Easter is almost upon us, and with each passing year it seems there is growing demand for more sustainable packaging from consumers in the confectionary market. Easter – one of the market’s key events – is no exception to this rule
This trend is not limited to confectionary packaging, of course, but brands are aware of this increasing demand and have been tailoring product packaging to meet these evolving consumer needs. Indeed, brands and retailers have been open on their commitments to sustainability and driving a circular economy for packaging, showing consumers that they share a common vision for our planet.
In light of this, the packaging industry is adapting to these changing customer (and consumer)requirements, particularly in the confectionary market. The good news is that innovative and sustainability-driven packaging providers are leading the way in terms of creating more sustainable solutions, helping themselves and their customers capture this growing part of the global confectionary market, which according to Statista Research is set to grow an additional $15 billion by 2025 on 2020 figures to reach $223 billion.
Empowering consumers to choose and recycle more sustainable packaging
It’s no secret that each Easter sees a spike in confectionary consumption, notably chocolate eggs, and the packaging that goes with it. According to Zero Waste Scotland, an estimated 13.4 million chocolate eggs will be sold this year in Scotland. Given this, packaging producers, brands and retailers have an important role to play in ensuring that where products in recycle-ready packaging are being bought, this packaging gets recycled.
Sustainability considerations are, after all, an increasingly important part of the consumer purchasing decisions. Indeed, Amcor research surveying 2,400 plus European consumers revealed that Italian consumers stated a higher purchase intent for chocolate packaged in a recycle-ready paper-based wrapper, even if the price point was higher than other options. The research also indicated that UK customers viewed paper packaging for chocolate bars to be better for the environment. Consumers are increasingly choosing confectionary goods wrapped in packaging they know can be recycled.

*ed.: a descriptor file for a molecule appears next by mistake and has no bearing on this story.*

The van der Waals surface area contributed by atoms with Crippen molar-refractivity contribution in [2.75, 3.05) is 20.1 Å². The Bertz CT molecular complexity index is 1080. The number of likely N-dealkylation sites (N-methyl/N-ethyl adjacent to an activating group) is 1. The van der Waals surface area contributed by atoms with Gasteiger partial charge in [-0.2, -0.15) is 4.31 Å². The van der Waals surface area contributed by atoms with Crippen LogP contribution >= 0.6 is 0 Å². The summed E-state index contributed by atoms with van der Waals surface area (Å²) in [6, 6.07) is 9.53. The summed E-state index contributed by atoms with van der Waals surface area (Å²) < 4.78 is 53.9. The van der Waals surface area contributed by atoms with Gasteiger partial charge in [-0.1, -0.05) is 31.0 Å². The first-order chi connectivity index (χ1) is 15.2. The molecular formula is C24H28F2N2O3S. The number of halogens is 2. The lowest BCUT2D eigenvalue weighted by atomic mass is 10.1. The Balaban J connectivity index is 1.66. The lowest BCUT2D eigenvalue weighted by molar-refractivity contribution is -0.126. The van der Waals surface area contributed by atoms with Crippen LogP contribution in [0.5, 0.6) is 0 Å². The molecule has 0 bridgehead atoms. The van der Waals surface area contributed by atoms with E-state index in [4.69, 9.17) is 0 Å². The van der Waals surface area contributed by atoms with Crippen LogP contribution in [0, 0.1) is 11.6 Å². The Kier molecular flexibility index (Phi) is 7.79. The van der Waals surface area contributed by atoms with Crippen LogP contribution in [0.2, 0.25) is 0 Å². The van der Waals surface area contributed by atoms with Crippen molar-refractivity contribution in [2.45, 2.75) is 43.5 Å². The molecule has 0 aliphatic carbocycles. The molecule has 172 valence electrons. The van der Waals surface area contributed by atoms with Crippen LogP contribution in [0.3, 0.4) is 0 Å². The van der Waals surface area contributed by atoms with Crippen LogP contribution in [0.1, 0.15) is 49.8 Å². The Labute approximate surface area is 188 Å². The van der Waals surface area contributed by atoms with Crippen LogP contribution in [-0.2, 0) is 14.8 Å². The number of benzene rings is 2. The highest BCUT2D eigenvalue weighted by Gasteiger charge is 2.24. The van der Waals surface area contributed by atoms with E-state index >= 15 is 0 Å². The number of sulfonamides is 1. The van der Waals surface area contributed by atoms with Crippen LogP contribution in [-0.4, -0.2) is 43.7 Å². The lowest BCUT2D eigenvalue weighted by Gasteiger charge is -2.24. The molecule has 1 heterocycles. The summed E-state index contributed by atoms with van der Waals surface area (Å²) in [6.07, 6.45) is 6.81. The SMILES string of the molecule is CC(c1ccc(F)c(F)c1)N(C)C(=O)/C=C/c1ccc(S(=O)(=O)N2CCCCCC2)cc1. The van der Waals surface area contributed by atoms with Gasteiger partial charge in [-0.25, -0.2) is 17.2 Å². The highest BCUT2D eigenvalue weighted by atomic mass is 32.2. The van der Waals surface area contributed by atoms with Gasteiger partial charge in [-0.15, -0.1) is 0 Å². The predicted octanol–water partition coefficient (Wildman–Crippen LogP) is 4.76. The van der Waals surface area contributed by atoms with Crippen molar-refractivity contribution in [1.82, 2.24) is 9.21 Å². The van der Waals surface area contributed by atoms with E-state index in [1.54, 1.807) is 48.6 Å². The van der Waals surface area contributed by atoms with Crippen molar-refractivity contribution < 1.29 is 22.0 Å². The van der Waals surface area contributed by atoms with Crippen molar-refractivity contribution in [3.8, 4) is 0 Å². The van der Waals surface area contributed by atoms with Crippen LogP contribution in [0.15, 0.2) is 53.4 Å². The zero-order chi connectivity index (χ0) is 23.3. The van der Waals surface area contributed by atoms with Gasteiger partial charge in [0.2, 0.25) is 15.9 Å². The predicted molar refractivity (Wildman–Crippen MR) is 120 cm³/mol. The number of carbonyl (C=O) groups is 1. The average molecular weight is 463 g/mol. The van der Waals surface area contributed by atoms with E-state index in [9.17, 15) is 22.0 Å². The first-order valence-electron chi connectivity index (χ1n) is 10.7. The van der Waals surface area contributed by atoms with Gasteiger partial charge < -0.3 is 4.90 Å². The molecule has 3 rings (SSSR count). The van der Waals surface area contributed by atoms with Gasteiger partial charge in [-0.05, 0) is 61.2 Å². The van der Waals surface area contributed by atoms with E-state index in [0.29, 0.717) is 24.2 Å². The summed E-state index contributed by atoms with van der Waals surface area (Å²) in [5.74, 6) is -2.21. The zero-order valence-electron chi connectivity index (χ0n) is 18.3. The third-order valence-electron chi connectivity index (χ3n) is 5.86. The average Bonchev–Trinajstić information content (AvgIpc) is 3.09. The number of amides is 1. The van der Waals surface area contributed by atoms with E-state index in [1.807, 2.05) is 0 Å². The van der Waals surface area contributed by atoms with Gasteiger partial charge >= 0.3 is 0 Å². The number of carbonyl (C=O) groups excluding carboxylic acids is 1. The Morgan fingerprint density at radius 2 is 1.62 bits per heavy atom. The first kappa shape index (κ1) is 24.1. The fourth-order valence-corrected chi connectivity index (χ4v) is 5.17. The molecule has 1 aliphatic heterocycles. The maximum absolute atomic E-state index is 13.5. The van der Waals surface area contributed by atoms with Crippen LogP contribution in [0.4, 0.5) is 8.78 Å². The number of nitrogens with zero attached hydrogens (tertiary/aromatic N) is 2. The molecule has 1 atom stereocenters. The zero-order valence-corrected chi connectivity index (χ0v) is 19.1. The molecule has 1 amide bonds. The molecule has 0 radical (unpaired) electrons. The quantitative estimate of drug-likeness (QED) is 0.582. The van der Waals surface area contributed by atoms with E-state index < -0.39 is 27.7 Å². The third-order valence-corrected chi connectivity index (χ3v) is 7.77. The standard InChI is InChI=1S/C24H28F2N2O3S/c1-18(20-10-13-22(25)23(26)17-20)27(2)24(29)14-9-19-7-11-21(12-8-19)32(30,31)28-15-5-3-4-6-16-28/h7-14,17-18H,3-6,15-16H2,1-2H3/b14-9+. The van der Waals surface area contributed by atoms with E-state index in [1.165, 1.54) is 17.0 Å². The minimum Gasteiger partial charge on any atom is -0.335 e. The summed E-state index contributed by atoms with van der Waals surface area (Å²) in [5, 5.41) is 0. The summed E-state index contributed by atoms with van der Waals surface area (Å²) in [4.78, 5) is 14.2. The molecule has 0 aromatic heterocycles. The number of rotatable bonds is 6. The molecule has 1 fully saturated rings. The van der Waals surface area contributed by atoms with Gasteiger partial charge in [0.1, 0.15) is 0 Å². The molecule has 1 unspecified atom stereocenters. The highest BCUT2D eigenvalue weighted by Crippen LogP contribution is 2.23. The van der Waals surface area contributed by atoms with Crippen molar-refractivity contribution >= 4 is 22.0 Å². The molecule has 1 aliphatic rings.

In this context, more and more confectionary goods are being protected by recycle-ready packaging, so it is imperative that consumers come to understand how different packages can be recycled after use. The rise of recycle-ready packaging is true for confectionary goods more broadly but especially for Easter products, which tend to come in large paper-based, mono-PE or mono-PP solutions – most of which should be recycle-ready.
With industry-set design rules, such as the Consumer Goods Forum’s Golden Design Rules, increasingly being introduced to ensure packaging uses more recycled content, is more lightweight, is recycle-ready and easier for consumers to recycle (notably through on-pack logos and instructions, such as OPRL in the UK and Triman in France) consumers can more than ever play their part in driving the transition toward a more circular economy.
Brands and packaging producers leading the way
Brands and packaging producers are playing a key role in producing more sustainable packaging for consumers and in clearly signposting recyclability to them. While Easter is only a short-lived annual event, as a crucial date in the confectionary calendar the more sustainable packaging options generated should become the foundation for more sustainable confectionary packaging going forward.
This year has seen confectionary brands including Holdsworth and Nestlé market their Easter eggs as more sustainable because of their packaging. Amcor has been working with customers to roll-out recycle-ready paper-based solutions across the European confectionary market with AmFiber™ packaging. This follows Amcor working with Nestlé in 2021 to make Smarties the first confectionary brand to move to recyclable paper packaging in Australia. The industry is moving the needle.
Easter: an opportunity beyond chocolate
While the opportunities surrounding Easter in the confectionary market are well documented, it is a lesser known fact that Easter is increasingly being treated in a way similar to Christmas, with consumers opting to buy decorations and gifts – leading to new opportunities to grow the responsible packaging market.
As technology continues to improve, brands are tailoring packaging to specific holidays, celebrations and events in record time. Easter packaging, often coming in large egg-accommodating boxes or rabbit shapes, is an excellent illustration of not only how bespoke packaging solutions can be produced for these dates, but how they can be done responsibly.
Packaging has always had the ability to provide a competitive advantage for consumer goods brands. Easter shows us that this is the case more than ever and how holiday themed packaging that is both bespoke and more sustainable can be rolled out for the benefit of all.
Editor of Touchpoints magazine, writer for Packaging Europe magazine and design enthusiast!